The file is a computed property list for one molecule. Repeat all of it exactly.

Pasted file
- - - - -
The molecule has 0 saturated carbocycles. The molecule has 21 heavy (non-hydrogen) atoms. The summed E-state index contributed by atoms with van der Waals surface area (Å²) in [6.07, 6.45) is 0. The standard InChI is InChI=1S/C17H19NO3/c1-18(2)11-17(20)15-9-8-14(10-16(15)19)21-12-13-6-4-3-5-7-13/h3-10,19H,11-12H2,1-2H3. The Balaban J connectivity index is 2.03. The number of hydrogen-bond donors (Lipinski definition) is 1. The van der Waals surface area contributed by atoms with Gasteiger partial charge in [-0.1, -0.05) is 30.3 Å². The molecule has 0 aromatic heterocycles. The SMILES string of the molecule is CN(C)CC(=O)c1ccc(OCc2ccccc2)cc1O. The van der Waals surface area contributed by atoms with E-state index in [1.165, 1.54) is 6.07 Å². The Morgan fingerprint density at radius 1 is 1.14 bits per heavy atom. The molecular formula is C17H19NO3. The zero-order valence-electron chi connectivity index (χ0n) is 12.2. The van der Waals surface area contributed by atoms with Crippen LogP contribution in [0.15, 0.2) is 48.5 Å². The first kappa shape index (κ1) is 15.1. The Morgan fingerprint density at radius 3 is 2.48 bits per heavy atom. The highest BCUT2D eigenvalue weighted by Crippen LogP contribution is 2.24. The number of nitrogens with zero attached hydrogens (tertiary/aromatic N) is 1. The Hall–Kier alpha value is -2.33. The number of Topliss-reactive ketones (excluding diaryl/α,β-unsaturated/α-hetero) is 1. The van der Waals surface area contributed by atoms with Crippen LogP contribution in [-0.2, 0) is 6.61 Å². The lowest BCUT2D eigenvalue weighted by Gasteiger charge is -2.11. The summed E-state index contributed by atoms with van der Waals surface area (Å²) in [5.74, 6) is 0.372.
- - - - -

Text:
The molecule has 0 saturated carbocycles. The molecule has 21 heavy (non-hydrogen) atoms. The summed E-state index contributed by atoms with van der Waals surface area (Å²) in [6.07, 6.45) is 0. The standard InChI is InChI=1S/C17H19NO3/c1-18(2)11-17(20)15-9-8-14(10-16(15)19)21-12-13-6-4-3-5-7-13/h3-10,19H,11-12H2,1-2H3. The Balaban J connectivity index is 2.03. The number of hydrogen-bond donors (Lipinski definition) is 1. The van der Waals surface area contributed by atoms with Gasteiger partial charge in [-0.1, -0.05) is 30.3 Å². The molecule has 0 aromatic heterocycles. The SMILES string of the molecule is CN(C)CC(=O)c1ccc(OCc2ccccc2)cc1O. The van der Waals surface area contributed by atoms with E-state index in [1.165, 1.54) is 6.07 Å². The Morgan fingerprint density at radius 1 is 1.14 bits per heavy atom. The molecular formula is C17H19NO3. The zero-order valence-electron chi connectivity index (χ0n) is 12.2. The van der Waals surface area contributed by atoms with Crippen LogP contribution in [0.15, 0.2) is 48.5 Å². The first kappa shape index (κ1) is 15.1. The Morgan fingerprint density at radius 3 is 2.48 bits per heavy atom. The highest BCUT2D eigenvalue weighted by Crippen LogP contribution is 2.24. The number of nitrogens with zero attached hydrogens (tertiary/aromatic N) is 1. The Hall–Kier alpha value is -2.33. The number of Topliss-reactive ketones (excluding diaryl/α,β-unsaturated/α-hetero) is 1. The van der Waals surface area contributed by atoms with Crippen LogP contribution in [-0.2, 0) is 6.61 Å². The lowest BCUT2D eigenvalue weighted by Gasteiger charge is -2.11. The summed E-state index contributed by atoms with van der Waals surface area (Å²) in [5.74, 6) is 0.372.